I don’t want to defend Akin. And, frankly, part of me is glad that this has not only impacted his chance of election, but that it has placed a negative light on the Republican party all together. However, just as President Obama’s use of the word “that” did not mean he believed business owners did not build their own businesses, I do not think Akin’s use of the word “legitimate” means he thinks pregnant rape victims are liars. For me, this issue goes beyond the social concerns and the ethical issues. I very much see it as an issue of language. I’m not willing to grill someone over what I think was a slip of the tongue. Until I see evidence that Akin might actually believe that rape victims are liars – a certainly shitty position – I’m not jumping on the bandwagon.

Finally, let’s go back to what I said right before the video: “I think it is important, at this point, to listen to the actual clip from the interview.” I intentionally used the word “actual”; most people who read it likely assumed I was distinguishing between the video clip and the written quote. And I was. However, it would not be difficult to falsely interpret my sentence to mean that I think there is a real clip and a fake clip. Or, alternatively, it could be interpreted to mean that I think the written quote is somehow fabricated or quote-mined. None of that would be true, of course. All I was saying was that there is a difference between reading a quote and hearing a quote. The nature of language allows for broad interpretations, though – especially when there is an agenda-driven narrative already in place.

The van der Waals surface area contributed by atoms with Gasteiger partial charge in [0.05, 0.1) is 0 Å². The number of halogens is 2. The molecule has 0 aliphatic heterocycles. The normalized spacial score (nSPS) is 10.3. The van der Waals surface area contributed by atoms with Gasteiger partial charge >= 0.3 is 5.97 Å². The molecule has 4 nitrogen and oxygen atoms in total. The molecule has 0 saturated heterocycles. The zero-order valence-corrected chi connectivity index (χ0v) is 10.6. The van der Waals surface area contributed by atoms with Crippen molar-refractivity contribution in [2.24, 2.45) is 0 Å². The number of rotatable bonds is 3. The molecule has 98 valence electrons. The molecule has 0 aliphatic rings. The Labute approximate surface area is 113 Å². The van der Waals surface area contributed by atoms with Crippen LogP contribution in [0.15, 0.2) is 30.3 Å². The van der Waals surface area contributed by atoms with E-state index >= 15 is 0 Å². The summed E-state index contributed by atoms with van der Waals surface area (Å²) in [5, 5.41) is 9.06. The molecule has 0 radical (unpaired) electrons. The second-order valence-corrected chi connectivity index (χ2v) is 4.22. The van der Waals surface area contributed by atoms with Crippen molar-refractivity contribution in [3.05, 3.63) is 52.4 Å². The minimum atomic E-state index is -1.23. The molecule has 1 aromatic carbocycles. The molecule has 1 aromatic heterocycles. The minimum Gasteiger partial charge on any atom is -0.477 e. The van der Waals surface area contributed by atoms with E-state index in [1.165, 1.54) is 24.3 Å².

Curiosity: Doing it for the right reason

Mars rover Curiosity apparently has a frickin’ laser which it has used for the first time and for the right reason:

NASA’s Curiosity rover has zapped its first Martian rock, aiming its laser for the sake of science.

During the target practice on Sunday. Curiosity fired 30 pulses at a nearby rock over a 10-second window, burning a small hole.

Since landing in Gale Crater two weeks ago, the six-wheel rover has been checking out its instruments including the laser. During its two-year mission, Curiosity was expected to point the laser at various rocks as it drives toward Mount Sharp, a 3-mile-high mountain rising from the crater floor.

Oh. And it also has the goal of determining if Mars is inhabitable or something.